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What is going on at Global Cord Blood Corp?

Červenec 2023
Frances Verter & Didier Nouzies


Global Cord Blood Corp. (GCBC), formerly known as China Cord Blood Corp., is a network of public/private (hybrid) cord blood banks in China that has the world’s largest inventory of stored cord blood units. The government of the People’s Republic of China (PRC) established a licensing system whereby only a single cord blood bank can operate in each province of China. (In theory, a subsequent ruling in 2019 allows for expanded licensing, but in practice additional licenses have not been granted). GCBC holds exclusive licenses for the provinces of Beijing (since 2002), Guangdong (since 2006), and Zhejiang (since 2010). Collectively, these three provinces had 1.8 million births during 2020. According to their 2022 annual report issued in August 2022, GCBC had a cash reserve of over USD one billion dollars, has a sales force of over 700 employees and has relationships with over 400 hospitals. During the three fiscal years from 2020 to 2022, GCBC averaged over 75 thousand new family bank subscribers per year despite the Coronavirus pandemic. Cumulatively, between their family bank subscribers and their public bank donors, the inventory of GCBC was 1,060,516 cord blood units by March 2022. This is the largest cord blood inventory of any bank in the world. Most of the income to GCBC comes from the annual fees of family bank subscribers. In addition, GCBC also has a 24% stake in the cord blood bank of Shandong province, which had 0.8 million births in 2021. In fact, GCBC also owns a 10% equity stake in the Asia-Pacific banking network Cordlife Group.


Global Cord Blood Corporation logo


Despite their success at banking cord blood, for most of the past year GCBC has been in “Joint Provisional Liquidation.” Trading in the stock of GCBC has been halted on the New York stock exchange (NYSE ticker symbol CO) since 23 Sept. 2022. How this situation came about and continues to drag on is the type of story that Americans would call a “soap opera.”

Tracing the ownership of and within GCBC has always been complicated. Each of their cord blood banks in Beijing, Guangdong, and Zhejiang are operated by wholly owned subsidiaries of GCBC, and several other companies are directly or indirectly wholly owned by GCBC. The shares of GCBC itself are owned primarily by companies which are subsidiaries of other companies, and one can easily spend hours trying to trace the lineage of ownership. The board of directors of GCBC consists of eight people, five of those eight have been executives of the company since at least 2009, two directors are a married couple, and two directors also worked for the GCBC investor Golden Meditech.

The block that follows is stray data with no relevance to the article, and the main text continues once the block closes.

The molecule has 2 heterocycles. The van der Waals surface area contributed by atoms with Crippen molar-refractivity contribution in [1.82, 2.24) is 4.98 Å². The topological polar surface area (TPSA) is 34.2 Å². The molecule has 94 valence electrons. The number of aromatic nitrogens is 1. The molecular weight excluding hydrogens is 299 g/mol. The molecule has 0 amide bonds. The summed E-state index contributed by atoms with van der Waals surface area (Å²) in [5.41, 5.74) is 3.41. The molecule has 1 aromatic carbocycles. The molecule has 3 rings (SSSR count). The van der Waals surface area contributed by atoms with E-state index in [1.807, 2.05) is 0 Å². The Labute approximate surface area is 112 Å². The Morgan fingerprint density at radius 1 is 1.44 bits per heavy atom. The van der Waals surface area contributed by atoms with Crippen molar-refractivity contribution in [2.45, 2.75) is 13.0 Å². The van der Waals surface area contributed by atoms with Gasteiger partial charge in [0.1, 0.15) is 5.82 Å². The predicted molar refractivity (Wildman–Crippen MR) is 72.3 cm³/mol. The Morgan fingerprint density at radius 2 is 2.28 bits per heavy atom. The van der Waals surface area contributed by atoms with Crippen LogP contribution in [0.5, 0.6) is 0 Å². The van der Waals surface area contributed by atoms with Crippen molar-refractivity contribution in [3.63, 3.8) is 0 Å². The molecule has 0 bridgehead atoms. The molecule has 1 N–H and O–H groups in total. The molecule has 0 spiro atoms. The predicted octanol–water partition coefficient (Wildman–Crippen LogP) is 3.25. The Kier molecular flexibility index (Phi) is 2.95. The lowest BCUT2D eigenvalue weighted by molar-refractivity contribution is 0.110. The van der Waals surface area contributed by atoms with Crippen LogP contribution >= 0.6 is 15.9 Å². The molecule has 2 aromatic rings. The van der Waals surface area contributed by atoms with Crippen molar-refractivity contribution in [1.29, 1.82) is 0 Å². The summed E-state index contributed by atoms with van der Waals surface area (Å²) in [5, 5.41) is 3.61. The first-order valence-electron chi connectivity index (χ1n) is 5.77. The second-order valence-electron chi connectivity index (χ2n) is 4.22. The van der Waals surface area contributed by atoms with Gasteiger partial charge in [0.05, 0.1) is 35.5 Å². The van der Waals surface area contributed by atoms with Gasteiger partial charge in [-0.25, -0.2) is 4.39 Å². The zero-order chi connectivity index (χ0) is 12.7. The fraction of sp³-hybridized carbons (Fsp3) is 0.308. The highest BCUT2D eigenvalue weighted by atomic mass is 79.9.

Over the past twenty years, several companies have attempted to take over a majority or the entirety of GCBC. A key player in these transactions has been the company Golden Meditech (GM) and its subsidiaries, which is listed on the Hong Kong stock exchange but registered in the British Virgin Islands (BVI). The founder and major shareholder of GM is Mr. Yuen Kam. The connection between GCBC and GM began in 2003, when GM acquired a 51% stake in the Beijing cord blood bank of GCBC. Mr. Yuan Kam eventually became the Chair of the GCBC board of directors. Then, in 2015 GM offered a proposal to acquire all the outstanding shares of GCBC, but this was not consummated. Instead, at the end of 2016 GM sold their 65% equity stake in GCBC to a company which is now known as Blue Ocean, an investment company incorporated in the BVI but controlled by the PRC company Nanjing Ying Peng Hui Kang Medical Industry Investment, which itself is operated by the multinational conglomerate Sanpower Group. That deal was completed in January 2018. At that time, Mr. Yuen Kam stepped down from the board of GCBC and was replaced by Ms. Ting Zheng.

The ongoing crisis began on 29 April 2022. That day, GCBC offered to acquire the company Cellenkos in exchange for issuing 125 million new shares of GCBC valued at USD 11 per share, plus a cash payment of USD 664 million. Cellenkos is an early-stage biotech company in Texas, USA, that specializes in developing therapies with T-regulatory cells derived from cord blood. It was formed as a technology spin-off from M.D. Anderson Cancer Center, with start-up funding provided by Golden Meditech.

Just days later, on 3 May 2022, Blue Ocean petitioned the Grand Court of Cayman to stop the Cellenkos acquisition. Their challenge goes beyond the debate of whether a start-up biotech is worth over USD 2 billion. The petitioner Blue Ocean alleged that the Cellenkos acquisition was a “sham transaction designed to disguise, after the fact, payments totaling … US$606 million from a subsidiary of GCBC were made to entities controlled by Yuen Kam over the past seven years.” An injunction was issued by the Cayman Court on 12 May 2022 that stopped the Cellenkos acquisition.

Next, on 8 June 2022 Blue Ocean appealed to the Cayman Court to remove the board of directors of GCBC, appoint a new board of directors, and to wind up the company. A trial lasting three days was held in the Cayman Islands in July 2022. At that trial, the chief financial officer of GCBC, Mr. Albert Chen, presented bank statements showing that the cash transfer for the acquisition of Cellenkos had already been completed. But subsequently, representatives for Blue Ocean were able to convince the court that those bank statements were forged and the cash had not been transferred. Additional revelations came forward that questioned the independence of the parties operating GCBC and GM. For example, it came to light that Mr. Yuen Kam, who controls GM, and Ms. Ting Zheng, the chairperson of GCBC, have two children together. The court concluded that “it is difficult to imagine a stronger case for appointing provisional liquidators than the present situation.” Hence, on 22 Sept. 2022 the court appointed three people affiliated with Grant Thornton, a Cayman company which specializes in corporate recovery and reorganization, to oversee the Joint Provisional Liquidation (JPL) of GCBC. Grant Thornton has set up a web page with information for creditors and shareholders of GCBC.